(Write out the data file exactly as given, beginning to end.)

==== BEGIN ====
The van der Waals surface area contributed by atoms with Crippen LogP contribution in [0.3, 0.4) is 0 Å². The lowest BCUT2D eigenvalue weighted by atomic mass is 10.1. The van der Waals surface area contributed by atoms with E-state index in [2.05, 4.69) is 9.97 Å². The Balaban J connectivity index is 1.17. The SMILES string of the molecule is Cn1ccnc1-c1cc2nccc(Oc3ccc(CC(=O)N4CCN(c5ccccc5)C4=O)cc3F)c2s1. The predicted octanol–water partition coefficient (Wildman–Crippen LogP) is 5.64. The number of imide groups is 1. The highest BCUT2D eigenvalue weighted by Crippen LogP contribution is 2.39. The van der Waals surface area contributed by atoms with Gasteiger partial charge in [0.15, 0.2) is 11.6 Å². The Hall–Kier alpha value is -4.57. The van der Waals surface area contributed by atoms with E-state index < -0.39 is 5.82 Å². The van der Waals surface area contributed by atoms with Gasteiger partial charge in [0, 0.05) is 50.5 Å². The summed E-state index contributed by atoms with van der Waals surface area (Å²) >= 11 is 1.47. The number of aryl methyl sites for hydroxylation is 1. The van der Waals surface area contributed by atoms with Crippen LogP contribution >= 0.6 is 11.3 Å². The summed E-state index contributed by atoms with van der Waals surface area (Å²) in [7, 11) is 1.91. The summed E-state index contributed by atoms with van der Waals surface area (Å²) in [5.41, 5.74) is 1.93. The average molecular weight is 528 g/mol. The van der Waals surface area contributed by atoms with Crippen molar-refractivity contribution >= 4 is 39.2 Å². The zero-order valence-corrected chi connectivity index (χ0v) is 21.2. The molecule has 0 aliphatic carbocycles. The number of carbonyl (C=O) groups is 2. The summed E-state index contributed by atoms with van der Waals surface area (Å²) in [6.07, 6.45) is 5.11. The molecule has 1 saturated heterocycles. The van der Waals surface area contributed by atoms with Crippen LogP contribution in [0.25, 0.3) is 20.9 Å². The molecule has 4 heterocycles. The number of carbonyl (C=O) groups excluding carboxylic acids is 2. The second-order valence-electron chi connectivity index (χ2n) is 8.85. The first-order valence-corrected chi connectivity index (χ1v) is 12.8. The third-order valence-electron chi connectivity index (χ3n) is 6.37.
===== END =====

The van der Waals surface area contributed by atoms with Crippen LogP contribution in [0.3, 0.4) is 0 Å². The lowest BCUT2D eigenvalue weighted by atomic mass is 10.1. The van der Waals surface area contributed by atoms with E-state index in [2.05, 4.69) is 9.97 Å². The Balaban J connectivity index is 1.17. The SMILES string of the molecule is Cn1ccnc1-c1cc2nccc(Oc3ccc(CC(=O)N4CCN(c5ccccc5)C4=O)cc3F)c2s1. The predicted octanol–water partition coefficient (Wildman–Crippen LogP) is 5.64. The number of imide groups is 1. The highest BCUT2D eigenvalue weighted by Crippen LogP contribution is 2.39. The van der Waals surface area contributed by atoms with Gasteiger partial charge in [0.15, 0.2) is 11.6 Å². The Hall–Kier alpha value is -4.57. The van der Waals surface area contributed by atoms with E-state index < -0.39 is 5.82 Å². The van der Waals surface area contributed by atoms with Gasteiger partial charge in [0, 0.05) is 50.5 Å². The summed E-state index contributed by atoms with van der Waals surface area (Å²) >= 11 is 1.47. The number of aryl methyl sites for hydroxylation is 1. The van der Waals surface area contributed by atoms with Crippen LogP contribution >= 0.6 is 11.3 Å². The summed E-state index contributed by atoms with van der Waals surface area (Å²) in [7, 11) is 1.91. The summed E-state index contributed by atoms with van der Waals surface area (Å²) in [5.41, 5.74) is 1.93. The average molecular weight is 528 g/mol. The van der Waals surface area contributed by atoms with Crippen molar-refractivity contribution >= 4 is 39.2 Å². The zero-order valence-corrected chi connectivity index (χ0v) is 21.2. The molecule has 0 aliphatic carbocycles. The number of carbonyl (C=O) groups is 2. The summed E-state index contributed by atoms with van der Waals surface area (Å²) in [6.07, 6.45) is 5.11. The molecule has 1 saturated heterocycles. The van der Waals surface area contributed by atoms with Crippen LogP contribution in [0.25, 0.3) is 20.9 Å². The molecule has 4 heterocycles. The number of carbonyl (C=O) groups excluding carboxylic acids is 2. The second-order valence-electron chi connectivity index (χ2n) is 8.85. The first-order valence-corrected chi connectivity index (χ1v) is 12.8. The third-order valence-electron chi connectivity index (χ3n) is 6.37.